The American Academy of Pediatrics is coming out strongly against the use of spanking, calling for a ban on corporal punishment. It also now says that “harsh verbal discipline,” including shaming and humiliation, is harmful to a child’s developing brain.
The AAP announced today that it will update its 20-year-old “guidance for effective discipline,” which stated that “corporal punishment is of limited effectiveness and has potentially deleterious side effects. The American Academy of Pediatrics recommends that parents be encouraged and assisted in the development of methods other than spanking for managing undesired behaviour”.
The new statement goes further, clearly outlining that spanking is more than simply limiting in its effectiveness. It actually is both ineffective and harmful:
Corporal punishment and harsh verbal abuse may cause a child to be fearful in the short term but does not improve behaviour over the long term and may cause more aggressive behaviours, according to the AAP. In one study, young children who were spanked more than twice a month at age 3 were more aggressive at age 5. Those same children at age 9 still exhibited negative behaviours and lower receptive vocabulary scores, according to the research.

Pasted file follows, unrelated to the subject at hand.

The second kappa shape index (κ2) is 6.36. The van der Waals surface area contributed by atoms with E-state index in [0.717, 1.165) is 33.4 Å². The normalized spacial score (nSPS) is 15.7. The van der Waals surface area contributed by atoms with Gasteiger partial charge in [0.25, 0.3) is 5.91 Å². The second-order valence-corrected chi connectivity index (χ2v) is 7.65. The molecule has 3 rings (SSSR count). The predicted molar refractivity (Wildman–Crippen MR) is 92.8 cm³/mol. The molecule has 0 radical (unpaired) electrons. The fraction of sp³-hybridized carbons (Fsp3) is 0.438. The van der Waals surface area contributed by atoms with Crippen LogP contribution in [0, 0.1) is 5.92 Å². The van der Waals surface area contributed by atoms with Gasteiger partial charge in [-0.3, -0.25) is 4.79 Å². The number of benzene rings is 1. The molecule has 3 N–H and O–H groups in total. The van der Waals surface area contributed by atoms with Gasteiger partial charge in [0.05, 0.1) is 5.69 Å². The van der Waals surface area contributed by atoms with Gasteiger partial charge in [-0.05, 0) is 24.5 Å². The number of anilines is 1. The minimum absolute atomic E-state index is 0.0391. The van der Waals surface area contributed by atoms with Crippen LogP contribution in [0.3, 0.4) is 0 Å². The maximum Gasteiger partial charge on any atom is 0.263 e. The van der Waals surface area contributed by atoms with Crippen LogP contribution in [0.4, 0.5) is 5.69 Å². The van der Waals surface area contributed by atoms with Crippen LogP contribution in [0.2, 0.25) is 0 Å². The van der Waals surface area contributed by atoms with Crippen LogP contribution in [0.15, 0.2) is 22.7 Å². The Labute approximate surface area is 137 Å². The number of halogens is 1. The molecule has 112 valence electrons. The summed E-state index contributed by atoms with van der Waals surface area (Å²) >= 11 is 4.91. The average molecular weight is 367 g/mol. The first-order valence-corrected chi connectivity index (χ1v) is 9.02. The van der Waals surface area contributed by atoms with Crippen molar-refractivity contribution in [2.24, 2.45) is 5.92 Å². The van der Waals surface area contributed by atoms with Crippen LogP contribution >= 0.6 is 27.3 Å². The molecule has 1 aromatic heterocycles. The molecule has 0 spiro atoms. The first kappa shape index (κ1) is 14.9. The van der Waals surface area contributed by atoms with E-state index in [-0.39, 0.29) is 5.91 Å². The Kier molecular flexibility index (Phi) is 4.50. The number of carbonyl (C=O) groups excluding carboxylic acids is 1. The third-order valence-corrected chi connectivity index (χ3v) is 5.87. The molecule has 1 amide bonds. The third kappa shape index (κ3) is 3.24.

Research has shown that striking a child, yelling at or shaming them can elevate stress hormones and lead to changes in the brain’s architecture. Harsh verbal abuse is also linked to mental health problems in preteens and adolescents.
“The good news is, fewer parents support the use of spanking than they did in the past,” said Dr. Robert D. Sege, a past member of AAP Committee on Child Abuse and Neglect and an author of the policy statement. “Yet corporal punishment remains legal in many states, despite evidence that it harms kids—not only physically and mentally, but in how they perform at school and how they interact with other children.”
It is more effective to use discipline methods that are calm and controlled, such as by setting clear rules and expectations, being consistent and rewarding positive behaviour, the statement says.